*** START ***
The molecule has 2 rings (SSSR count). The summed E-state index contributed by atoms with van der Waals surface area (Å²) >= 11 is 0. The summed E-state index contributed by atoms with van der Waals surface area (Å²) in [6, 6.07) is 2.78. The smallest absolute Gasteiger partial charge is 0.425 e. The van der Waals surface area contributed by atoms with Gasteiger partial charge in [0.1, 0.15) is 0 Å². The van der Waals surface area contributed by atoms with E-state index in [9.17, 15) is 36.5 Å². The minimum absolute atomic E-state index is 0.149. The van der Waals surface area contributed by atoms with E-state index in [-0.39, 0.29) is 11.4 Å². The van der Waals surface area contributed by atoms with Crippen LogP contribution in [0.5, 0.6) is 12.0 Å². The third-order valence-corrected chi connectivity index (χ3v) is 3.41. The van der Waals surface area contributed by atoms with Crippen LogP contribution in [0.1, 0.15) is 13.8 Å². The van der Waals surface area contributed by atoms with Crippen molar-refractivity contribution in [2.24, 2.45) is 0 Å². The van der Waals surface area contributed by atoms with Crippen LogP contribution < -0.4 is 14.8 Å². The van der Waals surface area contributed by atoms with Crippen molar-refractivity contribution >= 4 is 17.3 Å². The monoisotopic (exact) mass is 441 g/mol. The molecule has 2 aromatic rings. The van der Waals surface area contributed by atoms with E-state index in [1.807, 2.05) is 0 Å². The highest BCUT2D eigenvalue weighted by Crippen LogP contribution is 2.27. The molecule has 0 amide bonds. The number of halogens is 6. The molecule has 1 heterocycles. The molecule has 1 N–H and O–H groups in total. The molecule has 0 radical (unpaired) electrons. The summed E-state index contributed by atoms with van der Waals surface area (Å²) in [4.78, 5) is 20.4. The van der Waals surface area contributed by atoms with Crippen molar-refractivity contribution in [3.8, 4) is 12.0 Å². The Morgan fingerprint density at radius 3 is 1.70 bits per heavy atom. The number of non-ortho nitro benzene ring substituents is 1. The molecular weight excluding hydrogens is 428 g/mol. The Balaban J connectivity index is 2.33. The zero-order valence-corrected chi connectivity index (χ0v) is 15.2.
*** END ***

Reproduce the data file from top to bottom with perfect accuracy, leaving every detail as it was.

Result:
The molecule has 2 rings (SSSR count). The summed E-state index contributed by atoms with van der Waals surface area (Å²) >= 11 is 0. The summed E-state index contributed by atoms with van der Waals surface area (Å²) in [6, 6.07) is 2.78. The smallest absolute Gasteiger partial charge is 0.425 e. The van der Waals surface area contributed by atoms with Gasteiger partial charge in [0.1, 0.15) is 0 Å². The van der Waals surface area contributed by atoms with E-state index in [9.17, 15) is 36.5 Å². The minimum absolute atomic E-state index is 0.149. The van der Waals surface area contributed by atoms with E-state index in [-0.39, 0.29) is 11.4 Å². The van der Waals surface area contributed by atoms with Crippen LogP contribution in [0.5, 0.6) is 12.0 Å². The third-order valence-corrected chi connectivity index (χ3v) is 3.41. The van der Waals surface area contributed by atoms with Crippen LogP contribution in [0.1, 0.15) is 13.8 Å². The van der Waals surface area contributed by atoms with Crippen molar-refractivity contribution in [2.24, 2.45) is 0 Å². The van der Waals surface area contributed by atoms with Crippen LogP contribution < -0.4 is 14.8 Å². The van der Waals surface area contributed by atoms with Crippen molar-refractivity contribution >= 4 is 17.3 Å². The monoisotopic (exact) mass is 441 g/mol. The molecule has 2 aromatic rings. The van der Waals surface area contributed by atoms with E-state index in [1.807, 2.05) is 0 Å². The highest BCUT2D eigenvalue weighted by Crippen LogP contribution is 2.27. The molecule has 0 amide bonds. The number of halogens is 6. The molecule has 1 heterocycles. The molecule has 1 N–H and O–H groups in total. The molecule has 0 radical (unpaired) electrons. The summed E-state index contributed by atoms with van der Waals surface area (Å²) in [4.78, 5) is 20.4. The van der Waals surface area contributed by atoms with Crippen molar-refractivity contribution in [3.8, 4) is 12.0 Å². The Morgan fingerprint density at radius 3 is 1.70 bits per heavy atom. The number of non-ortho nitro benzene ring substituents is 1. The molecular weight excluding hydrogens is 428 g/mol. The Balaban J connectivity index is 2.33. The zero-order valence-corrected chi connectivity index (χ0v) is 15.2.